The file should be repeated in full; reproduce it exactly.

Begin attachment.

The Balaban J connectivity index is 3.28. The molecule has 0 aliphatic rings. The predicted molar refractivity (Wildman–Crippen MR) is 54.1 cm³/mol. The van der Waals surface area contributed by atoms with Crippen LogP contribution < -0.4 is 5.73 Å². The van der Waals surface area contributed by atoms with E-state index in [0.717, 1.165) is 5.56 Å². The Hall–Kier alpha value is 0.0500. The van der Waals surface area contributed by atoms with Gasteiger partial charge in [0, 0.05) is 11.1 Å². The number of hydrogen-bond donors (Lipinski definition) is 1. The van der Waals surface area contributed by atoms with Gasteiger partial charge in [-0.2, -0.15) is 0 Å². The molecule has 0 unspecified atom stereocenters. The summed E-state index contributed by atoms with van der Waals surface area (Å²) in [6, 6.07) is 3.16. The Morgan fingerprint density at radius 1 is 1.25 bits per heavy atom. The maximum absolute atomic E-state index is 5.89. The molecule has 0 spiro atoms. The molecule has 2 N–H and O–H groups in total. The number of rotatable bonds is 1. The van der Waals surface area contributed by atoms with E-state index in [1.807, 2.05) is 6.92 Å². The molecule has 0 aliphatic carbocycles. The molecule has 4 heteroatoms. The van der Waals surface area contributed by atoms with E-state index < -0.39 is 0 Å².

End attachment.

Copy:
The Balaban J connectivity index is 3.28. The molecule has 0 aliphatic rings. The predicted molar refractivity (Wildman–Crippen MR) is 54.1 cm³/mol. The van der Waals surface area contributed by atoms with Crippen LogP contribution < -0.4 is 5.73 Å². The van der Waals surface area contributed by atoms with E-state index in [0.717, 1.165) is 5.56 Å². The Hall–Kier alpha value is 0.0500. The van der Waals surface area contributed by atoms with Gasteiger partial charge in [0, 0.05) is 11.1 Å². The number of hydrogen-bond donors (Lipinski definition) is 1. The van der Waals surface area contributed by atoms with Gasteiger partial charge in [-0.2, -0.15) is 0 Å². The molecule has 0 unspecified atom stereocenters. The summed E-state index contributed by atoms with van der Waals surface area (Å²) in [6, 6.07) is 3.16. The Morgan fingerprint density at radius 1 is 1.25 bits per heavy atom. The maximum absolute atomic E-state index is 5.89. The molecule has 0 spiro atoms. The molecule has 2 N–H and O–H groups in total. The number of rotatable bonds is 1. The van der Waals surface area contributed by atoms with E-state index in [1.807, 2.05) is 6.92 Å². The molecule has 0 aliphatic carbocycles. The molecule has 4 heteroatoms. The van der Waals surface area contributed by atoms with E-state index < -0.39 is 0 Å².